Balor remarks (in the texts left behind) that they did not differentiate between soldier and bystander, man or woman, child or adult leading readers to believe that the army marched not only onto the battle field, but pursued fleeing humans to settlements and destroyed them. Horrified at the tragedy, and ashamed at how his own desperation and anger had turned him into what he felt he fought against, Balor offered a truce with the humans; man would keep his cities and the elves would keep to the forests. He then broke up the crown, giving the one piece to the humans and the others to his family, while the golden Army was buried in the earth beneath Balor's original throne and palace in Bethmoora (also known by the other magical races as 'the nightlands' due to the darkness and nightmarish powers that overshadowed the realm after the army was sealed).
Prince Nuada disagreed with the truce, warning his father that humans could not be trusted and would not honor their bargain, and left in self-imposed exile. It is implied that Balor refused to give Nuada his rightful piece of the crown (as seen in the film and novelization in Nuala's possession which breaks tradition with a patriarchal society) and gave it to Nuala while also keeping one piece for himself. Balor returned to his throne as his son wandered away vowing to return when 'his people needed him most'.
By the 21st century, Balor had moved the permanent throne to New York City, beneath what became the remnants of the East Side Rail-yards. On September 26, 2008, Nuada had found the human's piece of the crown and took it to his father's court after declaring war to the human world, stating that the elves would take what was 'rightfully theirs'. He asserted to the worn and aged king that the earth's state was at a 'tipping point' and that even the humans had recognized the jeopardy they had placed their planet in. Nuada did not want humans deciding the fate of their world and begged his father to see that he was right (at this time, Nuada also scorned his father for having moved their throne into human refuse in the rail-yards and told him that the only place left to go was to the sewers and derelict ones).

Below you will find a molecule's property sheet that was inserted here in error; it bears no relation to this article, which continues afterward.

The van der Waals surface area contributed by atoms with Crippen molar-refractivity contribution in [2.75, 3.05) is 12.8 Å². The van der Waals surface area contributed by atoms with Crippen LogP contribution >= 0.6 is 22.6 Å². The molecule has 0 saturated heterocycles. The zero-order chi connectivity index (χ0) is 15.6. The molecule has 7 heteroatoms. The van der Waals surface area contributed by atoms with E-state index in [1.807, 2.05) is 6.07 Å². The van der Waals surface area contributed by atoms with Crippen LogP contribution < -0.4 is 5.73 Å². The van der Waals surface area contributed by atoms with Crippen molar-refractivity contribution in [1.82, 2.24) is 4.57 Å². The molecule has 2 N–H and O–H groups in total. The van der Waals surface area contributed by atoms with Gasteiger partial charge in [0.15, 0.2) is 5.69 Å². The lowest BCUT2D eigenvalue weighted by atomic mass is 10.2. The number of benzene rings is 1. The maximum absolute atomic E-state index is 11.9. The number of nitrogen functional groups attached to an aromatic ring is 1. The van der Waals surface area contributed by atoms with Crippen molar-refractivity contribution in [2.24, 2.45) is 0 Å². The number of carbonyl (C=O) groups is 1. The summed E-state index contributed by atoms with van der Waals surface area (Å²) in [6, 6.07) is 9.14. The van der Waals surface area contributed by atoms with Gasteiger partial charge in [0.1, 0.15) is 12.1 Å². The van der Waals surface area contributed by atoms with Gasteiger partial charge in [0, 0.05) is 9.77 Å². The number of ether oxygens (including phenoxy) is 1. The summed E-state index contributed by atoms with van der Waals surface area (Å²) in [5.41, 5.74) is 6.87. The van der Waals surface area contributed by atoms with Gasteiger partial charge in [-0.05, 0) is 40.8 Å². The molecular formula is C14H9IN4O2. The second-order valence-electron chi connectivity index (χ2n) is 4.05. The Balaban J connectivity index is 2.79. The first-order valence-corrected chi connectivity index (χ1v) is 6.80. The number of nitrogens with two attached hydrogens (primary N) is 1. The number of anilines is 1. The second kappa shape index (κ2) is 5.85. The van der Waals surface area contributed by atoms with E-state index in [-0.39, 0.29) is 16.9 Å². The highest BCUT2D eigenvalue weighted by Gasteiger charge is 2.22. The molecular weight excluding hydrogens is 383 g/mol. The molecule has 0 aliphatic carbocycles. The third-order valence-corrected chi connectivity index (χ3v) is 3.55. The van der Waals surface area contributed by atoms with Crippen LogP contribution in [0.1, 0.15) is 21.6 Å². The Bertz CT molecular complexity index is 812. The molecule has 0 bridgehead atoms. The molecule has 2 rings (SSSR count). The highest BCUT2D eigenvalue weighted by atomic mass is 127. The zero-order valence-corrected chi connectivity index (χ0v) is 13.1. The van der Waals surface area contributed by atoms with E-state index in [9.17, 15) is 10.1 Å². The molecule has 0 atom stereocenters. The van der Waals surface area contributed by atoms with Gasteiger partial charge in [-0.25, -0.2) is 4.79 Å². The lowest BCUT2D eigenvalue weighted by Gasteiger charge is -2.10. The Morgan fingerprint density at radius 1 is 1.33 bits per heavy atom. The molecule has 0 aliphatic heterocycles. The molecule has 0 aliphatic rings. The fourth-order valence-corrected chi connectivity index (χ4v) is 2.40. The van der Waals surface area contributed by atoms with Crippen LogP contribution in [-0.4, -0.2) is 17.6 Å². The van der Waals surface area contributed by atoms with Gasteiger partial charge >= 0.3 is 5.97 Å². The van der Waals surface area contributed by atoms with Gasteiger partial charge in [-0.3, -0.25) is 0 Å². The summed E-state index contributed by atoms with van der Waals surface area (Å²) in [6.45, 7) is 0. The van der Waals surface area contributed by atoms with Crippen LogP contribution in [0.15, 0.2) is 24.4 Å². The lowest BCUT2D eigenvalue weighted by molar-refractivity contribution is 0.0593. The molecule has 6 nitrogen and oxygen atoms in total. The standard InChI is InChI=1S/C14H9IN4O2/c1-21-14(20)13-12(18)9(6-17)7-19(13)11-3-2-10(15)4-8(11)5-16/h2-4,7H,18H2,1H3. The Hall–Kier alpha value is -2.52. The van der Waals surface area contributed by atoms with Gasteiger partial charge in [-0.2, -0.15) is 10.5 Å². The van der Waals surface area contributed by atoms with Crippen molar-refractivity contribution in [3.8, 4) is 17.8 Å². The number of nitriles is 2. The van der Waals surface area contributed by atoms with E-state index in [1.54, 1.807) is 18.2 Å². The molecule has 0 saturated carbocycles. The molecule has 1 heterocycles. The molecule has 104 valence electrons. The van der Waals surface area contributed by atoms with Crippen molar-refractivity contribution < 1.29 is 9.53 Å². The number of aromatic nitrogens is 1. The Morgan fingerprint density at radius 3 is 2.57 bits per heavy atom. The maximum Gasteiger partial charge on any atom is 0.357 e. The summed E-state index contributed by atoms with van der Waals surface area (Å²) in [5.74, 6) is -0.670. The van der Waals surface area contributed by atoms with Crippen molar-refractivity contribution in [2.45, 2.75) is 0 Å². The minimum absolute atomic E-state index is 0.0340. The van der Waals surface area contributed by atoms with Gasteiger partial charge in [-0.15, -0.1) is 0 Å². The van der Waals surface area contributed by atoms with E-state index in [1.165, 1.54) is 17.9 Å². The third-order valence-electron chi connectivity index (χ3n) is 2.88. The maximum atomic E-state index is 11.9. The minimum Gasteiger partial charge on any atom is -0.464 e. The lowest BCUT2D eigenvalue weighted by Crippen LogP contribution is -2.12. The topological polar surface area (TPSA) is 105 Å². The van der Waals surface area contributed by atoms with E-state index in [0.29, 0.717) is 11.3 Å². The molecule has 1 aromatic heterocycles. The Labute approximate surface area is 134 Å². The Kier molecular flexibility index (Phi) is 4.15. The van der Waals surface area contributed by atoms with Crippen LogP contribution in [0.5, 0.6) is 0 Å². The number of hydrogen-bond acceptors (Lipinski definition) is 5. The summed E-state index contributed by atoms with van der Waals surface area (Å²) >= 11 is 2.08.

Balor refused to take arms against humanity or try to reason with his son. In the novelization, Balor becomes enraged when seeing the elf-council and elders agreeing with the prince. Balor opted, instead, to kill Nuada (knowing well that he was sentencing his innocent daughter, Nuala, to death as well), but his son defeated all of his butcher-guards and, while trying to claim the king's piece of the crown, stabbed his father in the heart. Balor turned to the same smooth, white stone that all elves became when killed as Nuada took the crown piece and summoned the rest of the court to war, threatening to kill all that opposed him. Balor was mourned briefly by Nuala, but there was no sorrow among the people for the loss of the king who had already begun to fade centuries ago.
Other Facts About King BalorEdit
- Age: Balor's exact age is unknown, but he was a full grown adult elf with some years of reign behind him during the war with man (apparently during the Roman and Barbarian conquest of the Briton and Celtic lands).